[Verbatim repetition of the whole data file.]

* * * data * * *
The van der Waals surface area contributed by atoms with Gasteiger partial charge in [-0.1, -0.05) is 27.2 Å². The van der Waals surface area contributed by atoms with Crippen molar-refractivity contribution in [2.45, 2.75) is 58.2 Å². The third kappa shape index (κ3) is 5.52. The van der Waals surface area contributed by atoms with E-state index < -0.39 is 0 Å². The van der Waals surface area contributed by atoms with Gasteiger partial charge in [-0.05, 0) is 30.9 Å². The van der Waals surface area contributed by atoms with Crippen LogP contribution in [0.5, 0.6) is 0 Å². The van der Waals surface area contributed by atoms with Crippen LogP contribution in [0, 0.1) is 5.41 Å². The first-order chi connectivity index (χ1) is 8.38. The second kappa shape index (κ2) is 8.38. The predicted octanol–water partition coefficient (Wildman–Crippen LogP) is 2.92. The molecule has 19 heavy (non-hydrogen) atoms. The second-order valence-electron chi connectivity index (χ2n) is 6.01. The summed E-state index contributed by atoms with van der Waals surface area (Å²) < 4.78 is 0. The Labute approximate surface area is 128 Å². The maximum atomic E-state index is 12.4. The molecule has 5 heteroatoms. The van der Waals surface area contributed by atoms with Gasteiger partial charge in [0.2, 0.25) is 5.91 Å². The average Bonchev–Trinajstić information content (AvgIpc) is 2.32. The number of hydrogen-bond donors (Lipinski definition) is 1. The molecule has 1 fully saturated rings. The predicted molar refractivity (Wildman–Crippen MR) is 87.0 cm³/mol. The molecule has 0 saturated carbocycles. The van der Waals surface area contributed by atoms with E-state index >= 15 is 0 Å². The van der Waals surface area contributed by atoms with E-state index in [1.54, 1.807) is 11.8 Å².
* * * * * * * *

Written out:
The van der Waals surface area contributed by atoms with Gasteiger partial charge in [-0.1, -0.05) is 27.2 Å². The van der Waals surface area contributed by atoms with Crippen molar-refractivity contribution in [2.45, 2.75) is 58.2 Å². The third kappa shape index (κ3) is 5.52. The van der Waals surface area contributed by atoms with E-state index < -0.39 is 0 Å². The van der Waals surface area contributed by atoms with Gasteiger partial charge in [-0.05, 0) is 30.9 Å². The van der Waals surface area contributed by atoms with Crippen LogP contribution in [0.5, 0.6) is 0 Å². The van der Waals surface area contributed by atoms with Crippen LogP contribution in [0, 0.1) is 5.41 Å². The first-order chi connectivity index (χ1) is 8.38. The second kappa shape index (κ2) is 8.38. The predicted octanol–water partition coefficient (Wildman–Crippen LogP) is 2.92. The molecule has 19 heavy (non-hydrogen) atoms. The second-order valence-electron chi connectivity index (χ2n) is 6.01. The summed E-state index contributed by atoms with van der Waals surface area (Å²) < 4.78 is 0. The Labute approximate surface area is 128 Å². The maximum atomic E-state index is 12.4. The molecule has 5 heteroatoms. The van der Waals surface area contributed by atoms with Gasteiger partial charge in [0.2, 0.25) is 5.91 Å². The average Bonchev–Trinajstić information content (AvgIpc) is 2.32. The number of hydrogen-bond donors (Lipinski definition) is 1. The molecule has 1 fully saturated rings. The predicted molar refractivity (Wildman–Crippen MR) is 87.0 cm³/mol. The molecule has 0 saturated carbocycles. The van der Waals surface area contributed by atoms with E-state index >= 15 is 0 Å². The van der Waals surface area contributed by atoms with E-state index in [1.54, 1.807) is 11.8 Å².